On August 16, 1999, Rojas-Garcia filed a motion for reconsideration with the BIA, explaining his counsel’s failure previously to file a brief. The BIA concluded that Rojas-Garcia’s motion was an ineffective assistance of counsel claim but denied the motion because of its view that Rojas-Garcia did not meet the requirements for such a claim as set out in Matter of Lozada, 19 I. & N. Dec. 637(BIA), aff’d, 857 F.2d 10 (1st Cir.1988).


Rojas-Garcia appealed the BIA’s decision to this court. In an unpublished disposition, we dismissed the petition without prejudice for lack of jurisdiction. Rojas-Garcia v. INS, 4 Fed. Appx. 368, 2001 WL 125853 (9th Cir.2001) (unpublished disposition). We noted, however, that Rojas-Garcia could bring a claim under 28 U.S.C. ? 2241. Id. On June 25, 2001, Rojas-Garcia filed a habeas petition in the District Court for the Western District of Washington. The district court adopted the recommendation of the Magistrate Judge and denied the petition.4 This appeal follows.



Rojas-Garcia raises four arguments on appeal. He contends (1) that the BIA’s summary dismissal of his appeal violated due process; (2) that INA ? 212(a)(2)(C) is void for vagueness; (3) that the IJ denied Rojas-Garcia a fundamentally fair hearing by admitting hearsay evidence; and (4) that the ineffective assistance of his counsel denied him a fundamentally fair hearing.


The INS argues that when Rojas-Garcia failed to file a brief with the BIA, Rojas-Garcia waived his ability to raise these arguments by failing to exhaust his administrative remedies. We start by addressing the INS’s waiver argument.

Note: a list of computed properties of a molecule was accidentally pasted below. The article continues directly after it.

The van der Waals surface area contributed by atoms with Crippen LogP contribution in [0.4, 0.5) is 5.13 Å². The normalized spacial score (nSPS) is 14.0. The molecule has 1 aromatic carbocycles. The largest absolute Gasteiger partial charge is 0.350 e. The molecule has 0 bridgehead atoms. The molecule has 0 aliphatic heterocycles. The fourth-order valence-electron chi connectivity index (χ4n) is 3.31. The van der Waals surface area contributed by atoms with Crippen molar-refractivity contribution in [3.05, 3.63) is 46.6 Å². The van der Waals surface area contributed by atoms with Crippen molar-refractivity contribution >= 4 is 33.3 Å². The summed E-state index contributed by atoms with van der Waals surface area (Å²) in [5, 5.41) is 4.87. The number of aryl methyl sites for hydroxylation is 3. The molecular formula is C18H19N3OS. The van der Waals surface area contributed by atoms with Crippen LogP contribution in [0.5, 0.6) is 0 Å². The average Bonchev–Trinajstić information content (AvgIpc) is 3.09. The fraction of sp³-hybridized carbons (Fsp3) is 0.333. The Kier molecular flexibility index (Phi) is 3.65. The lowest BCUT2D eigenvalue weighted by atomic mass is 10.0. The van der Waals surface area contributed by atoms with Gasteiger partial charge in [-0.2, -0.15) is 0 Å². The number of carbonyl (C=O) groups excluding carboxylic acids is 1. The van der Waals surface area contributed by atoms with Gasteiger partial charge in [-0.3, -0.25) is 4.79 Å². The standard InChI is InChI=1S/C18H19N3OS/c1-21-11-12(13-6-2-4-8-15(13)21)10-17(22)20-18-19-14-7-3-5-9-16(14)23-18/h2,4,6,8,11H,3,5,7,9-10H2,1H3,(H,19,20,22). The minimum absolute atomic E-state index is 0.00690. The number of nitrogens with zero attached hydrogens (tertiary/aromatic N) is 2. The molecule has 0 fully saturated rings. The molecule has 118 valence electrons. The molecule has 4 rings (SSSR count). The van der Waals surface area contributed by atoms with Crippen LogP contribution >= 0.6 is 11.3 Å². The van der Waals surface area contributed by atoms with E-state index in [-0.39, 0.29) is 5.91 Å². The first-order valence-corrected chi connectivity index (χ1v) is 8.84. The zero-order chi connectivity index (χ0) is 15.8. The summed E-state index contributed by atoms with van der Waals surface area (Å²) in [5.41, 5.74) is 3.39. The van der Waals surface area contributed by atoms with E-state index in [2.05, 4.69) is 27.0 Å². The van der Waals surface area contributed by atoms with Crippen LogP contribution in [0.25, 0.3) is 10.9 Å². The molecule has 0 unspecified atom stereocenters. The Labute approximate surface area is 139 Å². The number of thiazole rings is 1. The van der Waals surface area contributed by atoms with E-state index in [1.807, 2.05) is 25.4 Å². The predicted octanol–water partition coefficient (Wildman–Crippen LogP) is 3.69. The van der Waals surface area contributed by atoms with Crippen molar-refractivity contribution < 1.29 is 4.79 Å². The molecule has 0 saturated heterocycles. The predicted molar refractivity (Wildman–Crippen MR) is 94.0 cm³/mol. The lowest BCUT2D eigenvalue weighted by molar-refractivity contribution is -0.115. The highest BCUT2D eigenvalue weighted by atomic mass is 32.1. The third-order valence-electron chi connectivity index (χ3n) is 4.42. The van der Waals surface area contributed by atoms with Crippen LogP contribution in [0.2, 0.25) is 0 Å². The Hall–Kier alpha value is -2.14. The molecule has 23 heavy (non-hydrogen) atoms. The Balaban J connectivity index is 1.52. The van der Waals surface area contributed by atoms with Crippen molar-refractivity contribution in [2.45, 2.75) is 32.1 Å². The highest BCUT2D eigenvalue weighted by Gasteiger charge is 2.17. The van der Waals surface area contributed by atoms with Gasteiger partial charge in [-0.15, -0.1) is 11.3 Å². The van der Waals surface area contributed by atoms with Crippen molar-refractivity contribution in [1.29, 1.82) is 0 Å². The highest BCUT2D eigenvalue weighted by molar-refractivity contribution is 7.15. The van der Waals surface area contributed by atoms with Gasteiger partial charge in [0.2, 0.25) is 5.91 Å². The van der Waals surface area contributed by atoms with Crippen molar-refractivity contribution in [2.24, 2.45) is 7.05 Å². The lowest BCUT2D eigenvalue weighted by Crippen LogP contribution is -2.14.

* Before a petitioner can raise an argument on appeal, the petitioner must first raise the issue before the BIA or IJ. INA ? 242(d), 8 U.S.C. ? 1252(d). See also Liu v. Waters, 55 F.3d 421, 424 (9th Cir.1995). Similarly, the petitioner must exhaust administrative remedies before raising the constitutional claims in a habeas petition when those claims are reviewable by the BIA on appeal, such as ineffective assistance of counsel claims. Liu 55 F.3d at 425. “The exhaustion requirement avoids premature interference with the agency’s processes and helps to compile a full judicial record.” Id. at 424 (citation and internal quotations omitted).


Here, Rojas-Garcia does not raise any arguments for the first time on appeal. In the “Notice of Appeal” filed with the BIA on May 23, 1996, Rojas-Garcia asserted in part that the IJ erred in admitting hearsay evidence and that INA ? 212(a)(2)(C) was unconstitutionally vague. After the BIA dismissed Rojas-Garcia’s appeal, Rojas-Garcia filed a motion for reconsideration on August 16, 1999, arguing that the BIA’s summary dismissal of his appeal was improper and raising the ineffective assistance of counsel claim. Cf. Liu, 55 F.3d at 424 (“A petitioner must make a motion for the BIA to reopen before we will hold that he has exhausted his claims.”); Arreaza-Cruz v. INS, 39 F.3d 909, 912 (9th Cir. 1994) (refusing to hear ineffective assistance of counsel claim because petitioner had not filed a motion to reopen).